Moggy:
Sleigh Bells – Treats

Well this qualifies as my album of the year mainly because it is the only one from this year that I’m still consistently listening to. My one year old seems to like it too. Anyway onto actual reasons. The whole Noise Pop thing is new to me and I think I like it. That distorted, fuzzy style best heard at absurdly ear bleeding levels mixed with Alexis Krauss’ frequently delicate vocals creates a highly pleasing mix. The album is all good, if not especially varied, but stand out tracks include Riot Rhythm and Crown On The Ground. The first because of the feeling that someone went to an American high school pep rally and turned it up till the speakers broke and the latter for its remarkable catchy tune. All in all I think this album is the mutts nuts. Well if someone kicked the buggery out of the poor dogs nuts.

James TAE:
Foals – Total Life Forever

2010 has, I feel confident in saying, being an exceptional year for releases. Indeed I had a ‘short’list of 25 albums that I found it very hard to choose between. The album I decided upon, Foals’ Total Life Forever, was for me an album that edified the potential I knew this band had, but felt they’d failed to capture on their debut album. The maturity and songwriting chops on this album, and the amount I’ve listened to it, meant it had to be my album of 2010.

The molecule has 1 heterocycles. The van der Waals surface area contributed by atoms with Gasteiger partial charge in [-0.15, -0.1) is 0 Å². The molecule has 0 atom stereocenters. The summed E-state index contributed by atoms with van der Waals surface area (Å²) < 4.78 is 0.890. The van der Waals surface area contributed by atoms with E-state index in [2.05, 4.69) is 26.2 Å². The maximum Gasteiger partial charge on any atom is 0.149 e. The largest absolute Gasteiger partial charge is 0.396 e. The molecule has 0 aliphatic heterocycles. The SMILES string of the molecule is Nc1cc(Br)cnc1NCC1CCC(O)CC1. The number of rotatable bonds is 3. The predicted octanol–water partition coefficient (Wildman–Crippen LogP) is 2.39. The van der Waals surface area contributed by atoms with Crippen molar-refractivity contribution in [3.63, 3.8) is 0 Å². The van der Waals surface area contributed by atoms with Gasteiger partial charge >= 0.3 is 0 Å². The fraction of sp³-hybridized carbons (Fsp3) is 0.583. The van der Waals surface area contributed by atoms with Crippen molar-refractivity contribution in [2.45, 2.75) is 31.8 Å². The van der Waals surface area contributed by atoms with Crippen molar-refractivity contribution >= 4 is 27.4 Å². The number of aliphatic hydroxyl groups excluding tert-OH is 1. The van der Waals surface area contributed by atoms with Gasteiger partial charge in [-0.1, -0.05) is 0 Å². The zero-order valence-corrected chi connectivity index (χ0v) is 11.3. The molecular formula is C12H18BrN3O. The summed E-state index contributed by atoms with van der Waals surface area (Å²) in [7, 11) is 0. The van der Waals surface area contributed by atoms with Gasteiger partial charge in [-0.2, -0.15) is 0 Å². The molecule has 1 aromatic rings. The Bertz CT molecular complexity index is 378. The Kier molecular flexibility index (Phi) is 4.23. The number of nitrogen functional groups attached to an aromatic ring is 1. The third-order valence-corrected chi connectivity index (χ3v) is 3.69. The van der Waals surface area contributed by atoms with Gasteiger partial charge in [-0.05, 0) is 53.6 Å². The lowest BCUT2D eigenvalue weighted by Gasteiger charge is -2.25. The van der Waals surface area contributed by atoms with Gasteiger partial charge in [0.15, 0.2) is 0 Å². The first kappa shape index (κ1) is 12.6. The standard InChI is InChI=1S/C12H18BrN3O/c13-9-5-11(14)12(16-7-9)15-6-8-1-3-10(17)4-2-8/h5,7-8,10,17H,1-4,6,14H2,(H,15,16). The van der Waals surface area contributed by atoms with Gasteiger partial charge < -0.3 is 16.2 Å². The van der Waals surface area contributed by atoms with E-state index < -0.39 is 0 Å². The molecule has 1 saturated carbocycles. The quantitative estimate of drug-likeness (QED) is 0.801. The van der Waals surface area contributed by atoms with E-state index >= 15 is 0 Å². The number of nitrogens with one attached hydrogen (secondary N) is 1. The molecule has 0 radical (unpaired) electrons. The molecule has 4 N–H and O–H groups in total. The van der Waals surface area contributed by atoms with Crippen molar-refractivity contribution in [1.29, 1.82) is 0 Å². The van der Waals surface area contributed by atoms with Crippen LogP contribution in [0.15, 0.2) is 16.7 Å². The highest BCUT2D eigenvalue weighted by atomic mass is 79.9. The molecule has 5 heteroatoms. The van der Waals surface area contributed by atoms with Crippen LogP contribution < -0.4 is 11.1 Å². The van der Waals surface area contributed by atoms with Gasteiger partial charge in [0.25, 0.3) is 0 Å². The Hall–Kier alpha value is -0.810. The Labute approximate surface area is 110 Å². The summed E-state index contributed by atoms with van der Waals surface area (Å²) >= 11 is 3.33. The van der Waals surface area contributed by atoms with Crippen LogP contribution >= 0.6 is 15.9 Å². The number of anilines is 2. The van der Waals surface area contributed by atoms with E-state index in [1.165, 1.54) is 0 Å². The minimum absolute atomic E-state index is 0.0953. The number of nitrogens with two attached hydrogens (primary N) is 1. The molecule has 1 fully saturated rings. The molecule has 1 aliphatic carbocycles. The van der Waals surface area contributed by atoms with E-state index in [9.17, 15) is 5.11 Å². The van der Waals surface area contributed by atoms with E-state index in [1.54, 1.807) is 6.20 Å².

Embracing a warmth they deliberately shunned on the first album – when their first choice producer Dave Sitek made their songs, apparently, sound like they were ‘in the fucking Grand Canyon’ – reverb is conspicuously present on their follow up. A deeper sound, subtler textures, maturity in songwriting (double header ‘Black Gold and Spanish Sahara’ showing their ability to control flow and dynamics in a way robotically obliterated on their first release) shows a band growing into themselves calmly. They’re also still a phenomenal live band, including an electrifying performance at this years Glastonbury, so for me, it’s Foals this year.

Dave P:
Deftones – Diamond Eyes